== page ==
Being with a time, I would expect them get better. But what happens actually? Take a look at one of them: Hibernate — a powerful, high-performance Java persistence mechanism wannabe. I will tell you honestly: it sucks so much that any decent C++ developer would just hate Java as in whole. This thing just emphasizes whole Java "heaviness" and "bulkiness" that normally scares all tech people who are not just "an average Joe".

Hey, just look at all its glory:! Especially take a spot at the moment, when it keeps recreating collection. Now, how you gonna apply "Defensive Copy", once you have immutable objects? Think about of it. Or, take a look how even a silly CRUD application would suffer, once you've got "not-very-recent" object from the session! And the workaround for this? — right, get the object again just to make sure it is recent version...

What I am doing? I am using plain JDBC drivers with a little wrapper that does all the hassle and dirty jobs for me behind the scenes, leaving no XML to me at all. Footprint of the thing is very small and I've got it running on an embedded stuff as well as on a GlassFish cluster.

P.S. No, you're not gonna change any corporate RDBMS from one to another, like you would change your socks. But stuff, like JaQu would help a lot, once support all required dialects.

Friday, September 11, 2009

Upload file in SmartGWT

Upload a file to a server from your browser is not a big deal. But how to do it, if you have:
  • SmartGWT (a Google Web Toolkit with a SmartClient library)
  • It is LGPL, so no proprietary extension on a place
  • You don't want to use ExtGWT just only for one single upload function and thus risk your project won't really work on older browsers that are still might be in use.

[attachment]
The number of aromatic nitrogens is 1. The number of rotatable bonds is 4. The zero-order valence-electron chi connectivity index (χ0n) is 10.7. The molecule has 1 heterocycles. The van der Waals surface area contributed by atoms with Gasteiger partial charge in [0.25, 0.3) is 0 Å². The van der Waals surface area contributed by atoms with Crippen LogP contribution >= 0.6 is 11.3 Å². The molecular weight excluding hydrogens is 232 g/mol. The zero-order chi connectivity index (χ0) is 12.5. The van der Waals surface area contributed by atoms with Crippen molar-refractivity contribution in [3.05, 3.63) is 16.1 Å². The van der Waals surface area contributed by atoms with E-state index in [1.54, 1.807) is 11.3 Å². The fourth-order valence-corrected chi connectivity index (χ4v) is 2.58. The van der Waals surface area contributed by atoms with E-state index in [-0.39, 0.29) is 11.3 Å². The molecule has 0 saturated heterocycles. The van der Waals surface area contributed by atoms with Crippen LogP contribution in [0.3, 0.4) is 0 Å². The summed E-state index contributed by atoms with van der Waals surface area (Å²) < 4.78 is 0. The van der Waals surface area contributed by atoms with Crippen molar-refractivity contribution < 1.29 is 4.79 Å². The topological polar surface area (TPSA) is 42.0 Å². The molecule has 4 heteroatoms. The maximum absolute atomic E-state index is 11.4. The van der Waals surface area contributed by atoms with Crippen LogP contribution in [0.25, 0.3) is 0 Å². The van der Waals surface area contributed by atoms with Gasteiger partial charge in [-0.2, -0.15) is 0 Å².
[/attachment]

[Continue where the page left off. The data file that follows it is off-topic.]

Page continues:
• You want it nicely done at background with a clean callback, of course. :-)
Here how you do it:
  1. In com.smartgwt.client.widgets.form.DynamicForm, set it to multipart by passing it Encoding.MULTIPART.
  2. Create an internal iframe, using and call it, let's say "foo" (sure no better name came into my head now, LOL). Make it 1x1 pixel width and set visibility to false. It is not actually a thing user needs to see.
  3. Now use setTarget("foo") method to let your DynamicForm use that it as a target.
  4. Also use setAction(url-to-your-processing-servlet) to let DynamicForm actually send stuff there. You can do it like ("upload" — is your servlet accessible):
    .setAction(GWT.getModuleBaseURL() + "/upload");
  5. Now, add mouse click handler to your IButton and use submitForm() method out of DynamicForm instance object. It will send the form and that iframe we created earlier will receive a result. This way we achieve upload in background.